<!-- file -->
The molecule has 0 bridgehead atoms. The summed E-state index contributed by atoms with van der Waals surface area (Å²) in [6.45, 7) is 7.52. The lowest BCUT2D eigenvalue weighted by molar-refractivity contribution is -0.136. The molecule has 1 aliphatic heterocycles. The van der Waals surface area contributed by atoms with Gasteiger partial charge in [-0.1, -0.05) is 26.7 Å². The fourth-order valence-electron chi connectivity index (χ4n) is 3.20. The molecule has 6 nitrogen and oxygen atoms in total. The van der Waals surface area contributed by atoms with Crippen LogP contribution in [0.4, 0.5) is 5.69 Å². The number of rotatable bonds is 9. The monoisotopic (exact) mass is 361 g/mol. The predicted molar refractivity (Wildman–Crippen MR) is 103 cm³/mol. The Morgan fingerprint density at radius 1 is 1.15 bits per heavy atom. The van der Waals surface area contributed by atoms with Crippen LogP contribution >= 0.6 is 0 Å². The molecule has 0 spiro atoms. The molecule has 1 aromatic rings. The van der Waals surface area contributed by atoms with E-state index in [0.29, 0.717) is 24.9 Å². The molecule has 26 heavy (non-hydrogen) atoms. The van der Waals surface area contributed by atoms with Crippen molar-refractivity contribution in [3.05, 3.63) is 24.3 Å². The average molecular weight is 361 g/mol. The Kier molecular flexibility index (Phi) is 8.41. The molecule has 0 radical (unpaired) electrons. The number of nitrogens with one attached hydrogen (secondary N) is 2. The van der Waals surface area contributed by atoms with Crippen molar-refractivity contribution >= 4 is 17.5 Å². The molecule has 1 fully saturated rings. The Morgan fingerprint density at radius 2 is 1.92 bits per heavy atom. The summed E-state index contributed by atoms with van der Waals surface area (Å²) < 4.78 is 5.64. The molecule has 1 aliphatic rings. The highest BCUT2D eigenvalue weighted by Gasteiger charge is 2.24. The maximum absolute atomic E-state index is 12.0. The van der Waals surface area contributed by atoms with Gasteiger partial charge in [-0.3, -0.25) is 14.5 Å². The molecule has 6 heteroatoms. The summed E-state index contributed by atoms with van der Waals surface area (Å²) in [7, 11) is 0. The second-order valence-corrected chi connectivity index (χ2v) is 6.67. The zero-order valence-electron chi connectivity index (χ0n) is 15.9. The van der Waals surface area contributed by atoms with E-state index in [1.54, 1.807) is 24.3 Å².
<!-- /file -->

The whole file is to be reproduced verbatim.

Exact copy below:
The molecule has 0 bridgehead atoms. The summed E-state index contributed by atoms with van der Waals surface area (Å²) in [6.45, 7) is 7.52. The lowest BCUT2D eigenvalue weighted by molar-refractivity contribution is -0.136. The molecule has 1 aliphatic heterocycles. The van der Waals surface area contributed by atoms with Gasteiger partial charge in [-0.1, -0.05) is 26.7 Å². The fourth-order valence-electron chi connectivity index (χ4n) is 3.20. The molecule has 6 nitrogen and oxygen atoms in total. The van der Waals surface area contributed by atoms with Crippen LogP contribution in [0.4, 0.5) is 5.69 Å². The number of rotatable bonds is 9. The monoisotopic (exact) mass is 361 g/mol. The predicted molar refractivity (Wildman–Crippen MR) is 103 cm³/mol. The Morgan fingerprint density at radius 1 is 1.15 bits per heavy atom. The van der Waals surface area contributed by atoms with Crippen LogP contribution >= 0.6 is 0 Å². The molecule has 0 spiro atoms. The molecule has 1 aromatic rings. The van der Waals surface area contributed by atoms with E-state index in [0.29, 0.717) is 24.9 Å². The molecule has 26 heavy (non-hydrogen) atoms. The van der Waals surface area contributed by atoms with Crippen molar-refractivity contribution in [3.05, 3.63) is 24.3 Å². The average molecular weight is 361 g/mol. The Kier molecular flexibility index (Phi) is 8.41. The molecule has 0 radical (unpaired) electrons. The number of nitrogens with one attached hydrogen (secondary N) is 2. The van der Waals surface area contributed by atoms with Crippen molar-refractivity contribution >= 4 is 17.5 Å². The molecule has 1 fully saturated rings. The Morgan fingerprint density at radius 2 is 1.92 bits per heavy atom. The summed E-state index contributed by atoms with van der Waals surface area (Å²) < 4.78 is 5.64. The molecule has 1 aliphatic rings. The highest BCUT2D eigenvalue weighted by Gasteiger charge is 2.24. The maximum absolute atomic E-state index is 12.0. The van der Waals surface area contributed by atoms with Gasteiger partial charge in [-0.3, -0.25) is 14.5 Å². The molecule has 6 heteroatoms. The summed E-state index contributed by atoms with van der Waals surface area (Å²) in [7, 11) is 0. The second-order valence-corrected chi connectivity index (χ2v) is 6.67. The zero-order valence-electron chi connectivity index (χ0n) is 15.9. The van der Waals surface area contributed by atoms with E-state index in [1.54, 1.807) is 24.3 Å².